At the Grid Edge: Marine Corps Base Camp Pendleton’s Fractal Microgrid

The U.S. Armed Forces are leading-edge adopters of distributed low and zero-emissions microgrids. An installation at the U.S. Marine Corps Base Camp Pendleton takes advantage of local renewable energy resources to power critical facilities and activities while enhancing base energy security, increase efficiency and reduce capex and operating costs.

Microgrids are a core facet of Marine Corps Installation – West’s (MCI-West) integrated energy and water strategy, Cpl. Shaltiel Dominguez reports in a DVIDS Hub news post. Following through on this policy, Camp Pendleton’s Fractal Microgrid has the flexibility to incorporate and shift between on-site renewable energy assets and the utility grid to support base facilities and non-tactical vehicles.

“Renewable energy is a key component of energy security,” MCI-West facilities manager Steven Wolfe stated in a June Marine Corps news report.

Of Fractals and Microgrids

 

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Camp Pendleton’s Fractal Microgrid functions in both grid-connected and island modes, which gives the base a reliable electrical power supply when grid power is lost.

“Energy security is the command’s ability to continue to operate the installation without significant reliance on the commercial grid. In times of national emergency or natural disaster, renewable energy provides us with a source of energy for our most critical operations.”

Explaining the concept, base energy department communications strategist Michael N. Daily said: “A Fractal Microgrid is a ‘Microgrid-of-Microgrids’, capable of maximizing energy efficiencies and ‘self-healing’ when a portion of the power distribution system is interrupted or fails.”

Their fractal nature affords facilities managers the flexibility of nesting smaller microgrids within larger microgrid systems platforms. “The Fractal Microgrid solution is capable of expanding organically and infinitely, seamlessly integrating any form of generation, storage, efficiency measure and load into legacy systems and assets,” Daily continued.

“This hand-off plug-and-play capability allows for adaptability over time and enables a solution that gets better throughout its system life.”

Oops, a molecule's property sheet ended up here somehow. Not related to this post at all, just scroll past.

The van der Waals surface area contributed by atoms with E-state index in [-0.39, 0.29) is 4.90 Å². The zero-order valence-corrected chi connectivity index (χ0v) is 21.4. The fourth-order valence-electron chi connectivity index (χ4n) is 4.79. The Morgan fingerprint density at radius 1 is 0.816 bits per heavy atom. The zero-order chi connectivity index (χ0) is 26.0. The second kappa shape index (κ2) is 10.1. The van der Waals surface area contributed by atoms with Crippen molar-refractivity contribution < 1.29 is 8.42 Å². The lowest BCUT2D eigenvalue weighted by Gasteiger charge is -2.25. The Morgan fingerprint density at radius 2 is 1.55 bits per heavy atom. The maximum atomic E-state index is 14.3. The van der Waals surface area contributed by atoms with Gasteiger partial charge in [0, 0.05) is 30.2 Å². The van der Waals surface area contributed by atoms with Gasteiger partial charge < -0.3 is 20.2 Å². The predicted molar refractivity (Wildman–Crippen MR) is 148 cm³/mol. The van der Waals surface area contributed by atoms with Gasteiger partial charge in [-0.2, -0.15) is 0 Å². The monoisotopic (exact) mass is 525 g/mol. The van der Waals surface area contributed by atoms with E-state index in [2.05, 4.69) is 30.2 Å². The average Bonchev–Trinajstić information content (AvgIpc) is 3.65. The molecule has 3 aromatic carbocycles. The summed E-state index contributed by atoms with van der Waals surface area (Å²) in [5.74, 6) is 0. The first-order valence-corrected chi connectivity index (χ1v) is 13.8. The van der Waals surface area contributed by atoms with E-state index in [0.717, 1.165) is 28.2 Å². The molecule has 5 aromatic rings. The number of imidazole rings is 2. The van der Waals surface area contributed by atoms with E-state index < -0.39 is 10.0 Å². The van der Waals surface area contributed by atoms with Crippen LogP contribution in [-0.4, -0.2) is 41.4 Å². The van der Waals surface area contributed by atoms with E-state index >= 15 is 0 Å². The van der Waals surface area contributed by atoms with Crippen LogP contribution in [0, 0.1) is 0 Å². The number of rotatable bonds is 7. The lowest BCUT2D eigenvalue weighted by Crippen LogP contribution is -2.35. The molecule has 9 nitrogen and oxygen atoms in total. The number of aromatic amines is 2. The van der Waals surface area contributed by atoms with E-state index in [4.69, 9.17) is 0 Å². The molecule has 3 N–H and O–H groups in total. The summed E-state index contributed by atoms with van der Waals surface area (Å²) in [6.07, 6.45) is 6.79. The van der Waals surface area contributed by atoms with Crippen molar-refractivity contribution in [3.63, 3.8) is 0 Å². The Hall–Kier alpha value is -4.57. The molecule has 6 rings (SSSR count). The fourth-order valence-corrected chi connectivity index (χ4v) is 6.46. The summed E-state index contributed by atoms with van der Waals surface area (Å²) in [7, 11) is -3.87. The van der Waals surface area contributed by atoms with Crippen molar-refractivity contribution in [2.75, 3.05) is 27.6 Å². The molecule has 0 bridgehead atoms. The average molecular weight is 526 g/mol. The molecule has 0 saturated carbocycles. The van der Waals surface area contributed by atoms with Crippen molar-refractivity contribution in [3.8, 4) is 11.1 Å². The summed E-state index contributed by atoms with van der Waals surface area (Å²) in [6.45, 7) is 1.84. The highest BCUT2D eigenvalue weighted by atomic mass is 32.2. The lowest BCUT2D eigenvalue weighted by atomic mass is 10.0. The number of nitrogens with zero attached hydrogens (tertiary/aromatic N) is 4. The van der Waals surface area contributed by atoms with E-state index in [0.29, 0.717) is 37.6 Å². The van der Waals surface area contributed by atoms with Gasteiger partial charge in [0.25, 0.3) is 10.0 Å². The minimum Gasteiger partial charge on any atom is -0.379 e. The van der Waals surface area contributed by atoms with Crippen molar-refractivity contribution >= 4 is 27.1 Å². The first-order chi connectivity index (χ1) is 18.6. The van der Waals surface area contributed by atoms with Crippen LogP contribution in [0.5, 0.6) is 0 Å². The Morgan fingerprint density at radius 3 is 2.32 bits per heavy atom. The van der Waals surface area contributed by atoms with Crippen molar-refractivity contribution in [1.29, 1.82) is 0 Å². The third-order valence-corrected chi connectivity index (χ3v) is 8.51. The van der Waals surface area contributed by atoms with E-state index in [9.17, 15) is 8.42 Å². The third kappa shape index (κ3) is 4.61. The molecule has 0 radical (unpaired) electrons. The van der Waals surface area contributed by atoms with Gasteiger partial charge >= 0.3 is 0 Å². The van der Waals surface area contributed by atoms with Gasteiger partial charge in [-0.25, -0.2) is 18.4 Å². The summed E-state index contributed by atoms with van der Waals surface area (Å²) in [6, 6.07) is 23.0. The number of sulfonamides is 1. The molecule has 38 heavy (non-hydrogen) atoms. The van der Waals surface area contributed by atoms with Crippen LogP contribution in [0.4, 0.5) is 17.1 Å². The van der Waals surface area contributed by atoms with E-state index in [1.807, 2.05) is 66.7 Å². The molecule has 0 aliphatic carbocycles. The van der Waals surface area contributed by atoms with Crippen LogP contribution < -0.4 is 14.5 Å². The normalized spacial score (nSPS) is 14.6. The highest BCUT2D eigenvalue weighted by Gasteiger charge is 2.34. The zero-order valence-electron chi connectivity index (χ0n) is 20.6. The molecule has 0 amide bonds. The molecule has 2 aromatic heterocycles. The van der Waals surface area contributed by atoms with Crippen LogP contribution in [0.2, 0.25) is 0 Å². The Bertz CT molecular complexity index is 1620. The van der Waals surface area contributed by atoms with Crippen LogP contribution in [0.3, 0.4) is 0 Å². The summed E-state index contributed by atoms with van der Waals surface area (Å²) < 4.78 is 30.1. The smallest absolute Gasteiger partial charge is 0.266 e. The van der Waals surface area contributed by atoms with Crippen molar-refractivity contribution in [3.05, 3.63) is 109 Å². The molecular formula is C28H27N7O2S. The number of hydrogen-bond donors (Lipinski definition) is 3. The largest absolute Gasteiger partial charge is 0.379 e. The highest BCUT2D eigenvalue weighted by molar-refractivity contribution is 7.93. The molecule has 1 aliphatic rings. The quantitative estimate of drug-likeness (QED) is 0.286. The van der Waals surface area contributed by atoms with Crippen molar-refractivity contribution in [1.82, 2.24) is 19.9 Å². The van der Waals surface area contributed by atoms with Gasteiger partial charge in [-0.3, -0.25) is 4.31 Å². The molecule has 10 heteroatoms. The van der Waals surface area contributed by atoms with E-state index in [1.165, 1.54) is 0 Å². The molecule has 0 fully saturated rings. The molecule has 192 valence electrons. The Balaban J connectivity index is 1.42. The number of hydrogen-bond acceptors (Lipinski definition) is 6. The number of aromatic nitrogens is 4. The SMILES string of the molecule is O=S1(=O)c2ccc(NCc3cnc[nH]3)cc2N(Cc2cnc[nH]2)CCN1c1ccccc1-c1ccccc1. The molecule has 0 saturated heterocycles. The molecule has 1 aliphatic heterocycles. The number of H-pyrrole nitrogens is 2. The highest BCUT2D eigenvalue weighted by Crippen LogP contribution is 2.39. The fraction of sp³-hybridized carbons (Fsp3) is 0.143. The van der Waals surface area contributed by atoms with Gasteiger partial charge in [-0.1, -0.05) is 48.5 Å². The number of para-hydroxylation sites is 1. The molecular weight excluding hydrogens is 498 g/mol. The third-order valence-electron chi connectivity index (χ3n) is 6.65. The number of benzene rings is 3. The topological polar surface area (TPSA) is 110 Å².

Camp technicians make use of an integrated command control system to manage the entire power network. Realizing energy savings and ensuring energy security are the top priorities, according to the report.

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MCI-West Commanding General Edward D. Banta in a June letter explained the motivations underlying and driving the Marine Corps’ Renewable Energy Development Policy and set out the criteria and procedures associated with qualifying and developing projects.

“The driver behind these renewable energy requirements is in fact the reduction of greenhouse gases,” Wolfe elaborated. “Renewable energy is essentially the development of energy without adverse greenhouse gases. This has a global impact and has a positive effect on issues such as global warming, and sea-levels rising.”

Life Cycle Cost analysis is the primary means MCI-West commanders use when determining the best renewable power generation resources and methods, Wolfe explained. The methodology involves comparing the present costs of implementation and future costs of maintenance of potential projects to determine which can offer greater value over their operating lives.

“The policy letter renews the command’s commitment to the development of renewable energy but does so specifically with an eye toward the economic impact,” Wolfe added. “The new policies focus on lower costs of energy, reducing the overall bill on the installation which in turn leads to more resources available for the training and deployment of our Marines.”

Andrew is a well seasoned and traveled freelance reporter and editor, covering the the nexus where new energy technology, markets, ecosystems and political economy intersect and overlap.

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